Let’s talk about sex ba-by! Or rather sex hormones (and you’re welcome for getting that old Salt-n-Pepa song stuck in your head!). There are three groups of sex hormones that are produced in the ovaries, testes, and adrenal gland: The Progestogens, the Androgens, and the Estrogens.
Cholesterol gets a bad wrap, but actually it is very important in our bodies: from cholesterol Progestogens are produced, which go through enzymatic reactions to make our Androgens and Estrogens.
While other hormones are involved in sex-related processes, such as the Luteinizing Hormones (LH), Follicle-Stimulating Hormone (FSH), and Gonadotropin-Releasing Hormone (GnRH), these are not considered sex hormones. These are polar polypeptide (protein) hormones, whereas sex hormones are nonpolar steroid hormones.
When people hear steroids they often think of big bodybuilders or athletes who use steroids to bulk up or give them a competitive edge, but the term “steroid”, in fact, refers to the chemical structure of the hormone. Steroids are, by definition, nonpolar organic compounds with four ring structures (3 six-carbon structures and 1 five-carbon structure).
Here we have the big three: Estradiol, Progesterone, and Testosterone. They are the major hormones for each of the three groups, and you can see they all share that basic structure of four hexagonal rings and one pentagonal ring. This structure exists in ALL of your sex hormones.
What gives each hormone its special capabilities to cause men to have hairy chests and deep voices, and women to have menstrual cycles and breasts are those components that stick off the main four-ring structure, called “functional groups”. Because these groups vary on each hormone, each hormone has its own unique chemical “identity” that the body’s receptors recognize. When the receptors and the hormone interact, the cascade of physical and chemical changes occur in the body to keep and maintain secondary sex characteristics of males and females, regulate menses, and a myriad of other functions.
Don’t worry, I won’t make you sit through an Organic Chemistry lecture; I did that so you don’t have to. However I do think it helps to see the hormones and their similarities and differences. When you have an image in your mind of how they look, they can become less esoteric or mysterious and more tangible to the everyday person.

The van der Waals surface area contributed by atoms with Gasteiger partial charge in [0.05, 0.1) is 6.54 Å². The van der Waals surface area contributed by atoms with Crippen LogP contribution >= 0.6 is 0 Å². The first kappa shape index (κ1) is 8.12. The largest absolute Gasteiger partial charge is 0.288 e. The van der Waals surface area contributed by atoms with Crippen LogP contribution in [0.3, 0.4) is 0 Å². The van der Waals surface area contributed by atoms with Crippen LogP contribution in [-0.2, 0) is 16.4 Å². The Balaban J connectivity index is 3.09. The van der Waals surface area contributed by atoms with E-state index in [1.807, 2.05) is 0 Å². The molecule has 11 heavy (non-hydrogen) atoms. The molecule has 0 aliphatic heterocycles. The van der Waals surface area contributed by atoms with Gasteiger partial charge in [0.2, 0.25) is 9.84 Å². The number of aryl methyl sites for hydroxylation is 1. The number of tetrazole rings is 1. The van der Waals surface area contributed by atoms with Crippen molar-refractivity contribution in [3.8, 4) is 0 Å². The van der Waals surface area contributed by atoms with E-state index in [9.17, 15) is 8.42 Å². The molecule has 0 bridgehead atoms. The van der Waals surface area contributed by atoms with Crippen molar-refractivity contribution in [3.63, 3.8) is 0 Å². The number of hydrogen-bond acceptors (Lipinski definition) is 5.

We’ll start with first things first. Progestogens are so named because of their role in pregnancy and fetal development, hence they are progestational, “pro” + “gestation.” There are several hormones that exist in the group, but the major and most important is the hormone Progesterone, whose name is derived from the ketone group depicted above; “progester” + “one”.
The levels of progesterone rise and fall during the menstrual cycle, peaking just after ovulation in preparation for supporting the corpus luteum in case there is a fertilized egg that will implant itself into the uterine lining. If pregnancy doesn’t occur, progesterone levels drop and menstruation starts.
When we speak of estrogen we often do so rather generically, though we are unknowingly referring to a specific type of estrogen. Generally we are actually talking about Estradiol, the major female sex hormone.
There are four types of estrogens that can be found: Estrone (the primary estrogen during menopause), Estradiol (the dominant estrogen during a woman’s reproductive years), Estriol (synthesized by the placenta during pregnancy), and Estetrol (found only during pregnancy). Often you may read there are only three endogenous estrogens – that’s because Estetrol is, in fact, made by the fetal liver exclusively. Your baby actually makes this estrogen, and then it circulates in your bloodstream! And you did the same thing to your mother!
In the figure you can see the differences between the four different estrogens:
Estrogens were the first of the steroid hormones to be isolated; specifically Estrone was the very first in the late 1920s. The name came from the term “estrus,” the term for the menstrual cycle in animals, combined with the “-one” suffix from the ketone functional group (shown with the blue arrow). Estriol and Estradiol were discovered shortly thereafter; Estetrol wasn’t discovered until the 1960s.